Eliza Aragon and Brian H. Kleiner

Catalogues that the amusement/recreation industry in the USA has around 99,000 establishments, from theme parks to fitness centres and three broad groups, sports, performing arts…

2009

Abstract

Catalogues that the amusement/recreation industry in the USA has around 99,000 establishments, from theme parks to fitness centres and three broad groups, sports, performing arts and amusement/gambling within the industry. Gives in‐depth information about the kind of workers and earnings, etc. Looks at the type of hiring practices involved, especially the new hiring developments. Discusses in‐depth three California amusement parts at: The Disneyland Resort; Universal Studios, Hollywood; and Knott’s Berry Farm, and voices concerns over hire procedures.

Details

Management Research News, vol. 26 no. 2/3/4
Type: Research Article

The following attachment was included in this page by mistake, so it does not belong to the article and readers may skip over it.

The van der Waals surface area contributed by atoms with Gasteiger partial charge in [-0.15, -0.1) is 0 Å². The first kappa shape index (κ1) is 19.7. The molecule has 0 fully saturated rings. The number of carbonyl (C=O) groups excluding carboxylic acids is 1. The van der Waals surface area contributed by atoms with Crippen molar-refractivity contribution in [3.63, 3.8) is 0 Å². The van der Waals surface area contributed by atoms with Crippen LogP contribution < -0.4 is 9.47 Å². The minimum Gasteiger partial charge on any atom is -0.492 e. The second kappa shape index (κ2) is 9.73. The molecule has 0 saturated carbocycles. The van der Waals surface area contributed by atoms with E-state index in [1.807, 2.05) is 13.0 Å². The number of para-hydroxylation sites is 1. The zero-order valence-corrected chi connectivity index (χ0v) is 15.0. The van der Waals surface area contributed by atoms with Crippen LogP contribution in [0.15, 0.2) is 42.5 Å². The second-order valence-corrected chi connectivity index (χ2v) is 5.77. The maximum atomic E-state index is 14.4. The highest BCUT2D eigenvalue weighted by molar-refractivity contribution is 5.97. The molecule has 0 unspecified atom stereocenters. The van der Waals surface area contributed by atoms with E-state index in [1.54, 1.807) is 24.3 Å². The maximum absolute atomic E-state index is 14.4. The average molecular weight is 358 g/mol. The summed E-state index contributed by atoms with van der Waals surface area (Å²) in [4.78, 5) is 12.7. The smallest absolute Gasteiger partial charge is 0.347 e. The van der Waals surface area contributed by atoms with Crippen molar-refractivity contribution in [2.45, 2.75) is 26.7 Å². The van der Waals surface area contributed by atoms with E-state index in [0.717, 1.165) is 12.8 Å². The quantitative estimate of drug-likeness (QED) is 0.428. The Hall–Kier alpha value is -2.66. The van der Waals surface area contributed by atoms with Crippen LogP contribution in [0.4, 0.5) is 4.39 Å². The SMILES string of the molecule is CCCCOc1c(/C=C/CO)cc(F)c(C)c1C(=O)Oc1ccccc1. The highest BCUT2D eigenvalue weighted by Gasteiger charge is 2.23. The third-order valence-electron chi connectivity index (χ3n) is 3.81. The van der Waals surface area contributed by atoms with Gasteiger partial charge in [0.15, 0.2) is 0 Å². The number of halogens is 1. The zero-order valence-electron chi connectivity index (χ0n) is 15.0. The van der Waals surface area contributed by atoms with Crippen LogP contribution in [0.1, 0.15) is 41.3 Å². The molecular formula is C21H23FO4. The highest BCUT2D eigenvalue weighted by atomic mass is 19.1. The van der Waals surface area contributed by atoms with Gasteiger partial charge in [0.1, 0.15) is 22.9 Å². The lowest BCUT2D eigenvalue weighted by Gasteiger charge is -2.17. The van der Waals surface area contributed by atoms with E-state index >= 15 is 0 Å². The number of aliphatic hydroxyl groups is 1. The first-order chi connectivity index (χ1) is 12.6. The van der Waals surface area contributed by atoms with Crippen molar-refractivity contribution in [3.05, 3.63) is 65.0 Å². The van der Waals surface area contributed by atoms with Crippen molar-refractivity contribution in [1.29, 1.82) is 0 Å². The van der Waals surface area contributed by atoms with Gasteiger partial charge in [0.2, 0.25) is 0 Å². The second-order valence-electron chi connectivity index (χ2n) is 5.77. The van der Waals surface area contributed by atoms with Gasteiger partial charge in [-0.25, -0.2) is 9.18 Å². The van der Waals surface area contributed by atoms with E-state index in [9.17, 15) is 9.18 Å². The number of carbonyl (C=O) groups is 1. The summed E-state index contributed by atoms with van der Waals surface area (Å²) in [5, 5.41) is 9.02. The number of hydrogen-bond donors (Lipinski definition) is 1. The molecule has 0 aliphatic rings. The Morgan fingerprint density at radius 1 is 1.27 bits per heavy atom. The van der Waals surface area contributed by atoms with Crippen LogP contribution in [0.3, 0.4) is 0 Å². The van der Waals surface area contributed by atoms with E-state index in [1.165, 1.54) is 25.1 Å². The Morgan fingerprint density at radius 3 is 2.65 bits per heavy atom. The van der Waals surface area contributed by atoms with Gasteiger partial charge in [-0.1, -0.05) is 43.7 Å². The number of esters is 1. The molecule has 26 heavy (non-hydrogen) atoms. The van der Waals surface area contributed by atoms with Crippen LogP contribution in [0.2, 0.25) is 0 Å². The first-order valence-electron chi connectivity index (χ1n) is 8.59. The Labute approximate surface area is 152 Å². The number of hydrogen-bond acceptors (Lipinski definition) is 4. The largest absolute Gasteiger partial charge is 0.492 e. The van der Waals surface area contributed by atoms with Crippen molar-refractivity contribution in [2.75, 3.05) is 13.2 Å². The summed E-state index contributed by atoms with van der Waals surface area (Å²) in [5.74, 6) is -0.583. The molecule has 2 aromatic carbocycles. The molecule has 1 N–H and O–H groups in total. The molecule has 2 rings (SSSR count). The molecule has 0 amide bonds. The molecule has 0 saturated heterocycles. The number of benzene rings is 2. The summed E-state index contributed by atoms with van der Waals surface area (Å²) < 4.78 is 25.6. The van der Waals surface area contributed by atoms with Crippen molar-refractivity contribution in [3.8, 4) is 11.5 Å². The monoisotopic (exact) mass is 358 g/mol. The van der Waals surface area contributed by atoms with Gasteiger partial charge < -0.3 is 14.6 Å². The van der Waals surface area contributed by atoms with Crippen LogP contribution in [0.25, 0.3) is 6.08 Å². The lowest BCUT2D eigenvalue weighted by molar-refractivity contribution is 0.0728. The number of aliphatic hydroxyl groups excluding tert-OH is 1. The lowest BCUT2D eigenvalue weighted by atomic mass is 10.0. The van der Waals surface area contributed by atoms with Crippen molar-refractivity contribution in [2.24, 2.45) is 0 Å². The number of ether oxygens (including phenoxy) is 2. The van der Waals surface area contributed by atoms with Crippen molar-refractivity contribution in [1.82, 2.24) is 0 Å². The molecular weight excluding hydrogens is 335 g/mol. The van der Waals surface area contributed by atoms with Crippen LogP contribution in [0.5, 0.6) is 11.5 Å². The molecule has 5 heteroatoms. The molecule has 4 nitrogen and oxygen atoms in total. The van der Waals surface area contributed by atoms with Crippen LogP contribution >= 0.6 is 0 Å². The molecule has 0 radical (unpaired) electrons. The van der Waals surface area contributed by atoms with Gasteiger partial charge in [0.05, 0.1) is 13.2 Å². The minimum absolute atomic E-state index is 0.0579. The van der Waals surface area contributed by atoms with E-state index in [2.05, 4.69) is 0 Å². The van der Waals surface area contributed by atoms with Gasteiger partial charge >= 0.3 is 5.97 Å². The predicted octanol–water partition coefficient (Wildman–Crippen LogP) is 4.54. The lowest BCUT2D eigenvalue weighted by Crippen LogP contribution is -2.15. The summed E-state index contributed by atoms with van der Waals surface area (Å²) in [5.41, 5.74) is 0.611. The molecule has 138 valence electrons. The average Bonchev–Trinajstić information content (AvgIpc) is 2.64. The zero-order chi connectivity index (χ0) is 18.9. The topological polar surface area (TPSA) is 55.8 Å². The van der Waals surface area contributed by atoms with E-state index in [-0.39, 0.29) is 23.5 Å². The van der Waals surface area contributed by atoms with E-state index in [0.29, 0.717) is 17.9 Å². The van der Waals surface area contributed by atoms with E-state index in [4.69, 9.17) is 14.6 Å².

ISSN: 0140-9174

Keywords

Book part
Publication date: 1 July 2004

John B Kirkwood

This is the first paper in a volume devoted exclusively to antitrust law and economics. It summarizes the other papers and addresses two issues. First, after showing that the…

Abstract

This is the first paper in a volume devoted exclusively to antitrust law and economics. It summarizes the other papers and addresses two issues. First, after showing that the federal courts generally view consumer welfare as the ultimate goal of antitrust law, it asks what they mean by that term. It concludes that recent decisions appear more likely to equate consumer welfare with the well-being of consumers in the relevant market than with economic efficiency. Second, it asks whether a buyer must possess monopsony power to induce a price discrimination that is not cost justified. It concludes that a buyer can often obtain an unjustified concession simply by wielding bargaining power, but the resulting concession may frequently – though not always – improve consumer welfare.

Details

Antitrust Law and Economics
Type: Book
ISBN: 978-0-76231-115-6

Content available
Article
Publication date: 12 January 2010

593

Abstract

Details

Pigment & Resin Technology, vol. 39 no. 1
Type: Research Article
ISSN: 0369-9420